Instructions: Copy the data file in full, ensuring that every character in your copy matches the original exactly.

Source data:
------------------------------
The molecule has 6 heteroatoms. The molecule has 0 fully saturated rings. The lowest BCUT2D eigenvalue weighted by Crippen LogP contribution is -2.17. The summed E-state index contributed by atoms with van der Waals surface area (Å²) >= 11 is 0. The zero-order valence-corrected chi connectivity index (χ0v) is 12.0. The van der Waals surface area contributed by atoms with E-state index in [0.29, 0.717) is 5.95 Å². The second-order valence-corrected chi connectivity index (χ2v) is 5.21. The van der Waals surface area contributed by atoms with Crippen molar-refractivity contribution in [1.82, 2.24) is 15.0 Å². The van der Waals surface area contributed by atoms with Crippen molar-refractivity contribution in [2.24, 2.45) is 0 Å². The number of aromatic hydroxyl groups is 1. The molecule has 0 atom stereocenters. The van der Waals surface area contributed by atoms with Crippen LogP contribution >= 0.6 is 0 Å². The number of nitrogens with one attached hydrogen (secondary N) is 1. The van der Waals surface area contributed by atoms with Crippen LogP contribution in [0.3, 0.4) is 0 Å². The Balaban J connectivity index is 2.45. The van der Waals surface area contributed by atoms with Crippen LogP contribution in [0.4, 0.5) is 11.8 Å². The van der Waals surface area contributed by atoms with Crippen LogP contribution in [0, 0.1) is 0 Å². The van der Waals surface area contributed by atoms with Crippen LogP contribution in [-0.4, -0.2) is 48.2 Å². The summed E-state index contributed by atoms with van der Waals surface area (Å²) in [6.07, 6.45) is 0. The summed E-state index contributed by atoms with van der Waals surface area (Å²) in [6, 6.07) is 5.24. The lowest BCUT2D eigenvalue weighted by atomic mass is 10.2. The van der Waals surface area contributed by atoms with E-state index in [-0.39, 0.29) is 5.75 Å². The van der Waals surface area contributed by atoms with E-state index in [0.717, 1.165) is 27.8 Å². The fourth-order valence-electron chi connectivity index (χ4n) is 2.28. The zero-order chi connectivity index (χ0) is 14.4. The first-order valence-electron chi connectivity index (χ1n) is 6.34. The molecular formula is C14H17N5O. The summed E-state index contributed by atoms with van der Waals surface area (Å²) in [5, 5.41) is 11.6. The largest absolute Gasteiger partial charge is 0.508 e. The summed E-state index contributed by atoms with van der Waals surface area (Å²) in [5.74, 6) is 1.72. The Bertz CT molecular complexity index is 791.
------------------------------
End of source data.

The molecule has 6 heteroatoms. The molecule has 0 fully saturated rings. The lowest BCUT2D eigenvalue weighted by Crippen LogP contribution is -2.17. The summed E-state index contributed by atoms with van der Waals surface area (Å²) >= 11 is 0. The zero-order valence-corrected chi connectivity index (χ0v) is 12.0. The van der Waals surface area contributed by atoms with E-state index in [0.29, 0.717) is 5.95 Å². The second-order valence-corrected chi connectivity index (χ2v) is 5.21. The van der Waals surface area contributed by atoms with Crippen molar-refractivity contribution in [1.82, 2.24) is 15.0 Å². The van der Waals surface area contributed by atoms with Crippen molar-refractivity contribution in [2.24, 2.45) is 0 Å². The number of aromatic hydroxyl groups is 1. The molecule has 0 atom stereocenters. The van der Waals surface area contributed by atoms with Crippen LogP contribution >= 0.6 is 0 Å². The number of nitrogens with one attached hydrogen (secondary N) is 1. The van der Waals surface area contributed by atoms with Crippen LogP contribution in [0.3, 0.4) is 0 Å². The Balaban J connectivity index is 2.45. The van der Waals surface area contributed by atoms with Crippen LogP contribution in [0.4, 0.5) is 11.8 Å². The van der Waals surface area contributed by atoms with Crippen LogP contribution in [0, 0.1) is 0 Å². The van der Waals surface area contributed by atoms with Crippen LogP contribution in [-0.4, -0.2) is 48.2 Å². The summed E-state index contributed by atoms with van der Waals surface area (Å²) in [6.07, 6.45) is 0. The summed E-state index contributed by atoms with van der Waals surface area (Å²) in [6, 6.07) is 5.24. The lowest BCUT2D eigenvalue weighted by atomic mass is 10.2. The van der Waals surface area contributed by atoms with E-state index in [-0.39, 0.29) is 5.75 Å². The van der Waals surface area contributed by atoms with E-state index in [0.717, 1.165) is 27.8 Å². The fourth-order valence-electron chi connectivity index (χ4n) is 2.28. The zero-order chi connectivity index (χ0) is 14.4. The first-order valence-electron chi connectivity index (χ1n) is 6.34. The molecular formula is C14H17N5O. The summed E-state index contributed by atoms with van der Waals surface area (Å²) in [5, 5.41) is 11.6. The largest absolute Gasteiger partial charge is 0.508 e. The summed E-state index contributed by atoms with van der Waals surface area (Å²) in [5.74, 6) is 1.72. The Bertz CT molecular complexity index is 791.